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Reducing food waste and diseases with antimicrobials

Updated: May 27

Antimicrobial materials can significantly impact food security and sustainability in livestock management, food processing and packaging.

27th May 2022

1.3 billion tonnes of food is wasted every year. That is 1/3 of the total annual global food production, spoiled. Microbes represent a major problem along the food chain, associated with livestock health, food-borne diseases and unnecessary amounts of food thrown away every year.

Disease control of livestock such as cattle or poultry is a decisive factor in maintaining resource efficiency for farmers. A common measure is the use of antibiotics, which are implemented as a prophylactic measure, aiming to prevent any infections from occurring in the first place. Unfortunately, fast-growing antibiotic resistance among superbugs is representing a growing problem. Cross-resistance is furthermore leading to antibiotic resistance against human medicine, fuelling the antibiotic resistance crisis.

Maintaining a high level of hygiene in processing plants is essential to the survival of any food processing company. An outbreak of salmonella, for example, can cost companies a fortune in lost resources and revenues as well as PR damage control. A study in the UK showed that F&B companies spend 11-20% of their annual income on cleaning. The food processing industry spends billions on the disinfection of machinery and food, to ensure the safety of the processed goods. This is also accompanied by long and costly machine down times, estimated at around 500 hours per year. Harmful microbes represent a major challenge in the efficient and safe operations within the food industry.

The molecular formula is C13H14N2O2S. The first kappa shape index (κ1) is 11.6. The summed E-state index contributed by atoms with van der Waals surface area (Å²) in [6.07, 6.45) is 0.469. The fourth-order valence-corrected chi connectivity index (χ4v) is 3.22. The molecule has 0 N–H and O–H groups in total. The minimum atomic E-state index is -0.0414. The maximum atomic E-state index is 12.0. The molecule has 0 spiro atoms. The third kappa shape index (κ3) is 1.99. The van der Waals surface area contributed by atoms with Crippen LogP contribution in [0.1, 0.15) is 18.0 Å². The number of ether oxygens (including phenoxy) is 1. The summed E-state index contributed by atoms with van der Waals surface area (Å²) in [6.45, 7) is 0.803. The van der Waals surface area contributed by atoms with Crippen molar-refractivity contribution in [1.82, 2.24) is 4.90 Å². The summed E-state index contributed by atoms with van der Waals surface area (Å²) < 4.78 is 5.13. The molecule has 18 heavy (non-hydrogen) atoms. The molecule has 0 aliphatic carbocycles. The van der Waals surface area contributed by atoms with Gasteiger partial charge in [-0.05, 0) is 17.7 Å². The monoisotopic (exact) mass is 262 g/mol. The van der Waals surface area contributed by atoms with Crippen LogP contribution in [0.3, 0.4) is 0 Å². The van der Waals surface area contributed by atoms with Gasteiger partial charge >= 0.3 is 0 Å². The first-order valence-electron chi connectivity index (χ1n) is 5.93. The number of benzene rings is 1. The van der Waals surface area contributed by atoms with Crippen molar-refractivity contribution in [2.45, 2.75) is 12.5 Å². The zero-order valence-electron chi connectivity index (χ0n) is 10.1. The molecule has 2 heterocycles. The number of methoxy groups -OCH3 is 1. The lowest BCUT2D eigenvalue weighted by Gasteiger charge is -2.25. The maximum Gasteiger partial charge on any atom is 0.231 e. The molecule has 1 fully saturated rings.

After processing, food products are packaged to ensure a safe delivery to distributors and, finally, the end-consumer. However, around 23 million people in Europe contract food-borne diseases every year. In the United States, that is around 48 million people. On the African continent, it exceeds 90 million people. And these are just the official numbers.

How can food spoilage and the resulting waste and diseases be limited?

An innovative, safe and cost-efficient solution to these problems is the implementation of antimicrobial materials. As part of a holistic hygiene concept, they act as independent environmental contamination controls, requiring no added maintenance effort.

Antimicrobial surfaces can significantly reduce the threat of diseases spread in farms and reduce contamination of machinery in processing plants.

As part of active packaging concepts, antimicrobial polymer films and wrappings extend shelf-life and expiration dates of products. They also reduce the risk of microbe contamination, further reducing the risk of food borne diseases and premature food spoilage.

Industry Europe. (2019, October 4). How the food industry can save time, money and resources on cleaning. https://industryeurope.com/how-the-food-industry-can-save-time-money-and-resources-on-cleaning/

World Health Organization. (2019, June 5). 23 million people falling ill from unsafe food each year in Europe is just the tip of the iceberg. https://www.euro.who.int/en/media-centre/sections/press-releases/2019/23-million-people-falling-ill-from-unsafe-food-each-year-in-europe-is-just-the-tip-of-the-iceberg#:%7E:text=Media%20centre-,23%20million%20people%20falling%20ill%20from%20unsafe%20food%20each%20year,the%20tip%20of%20the%20iceberg

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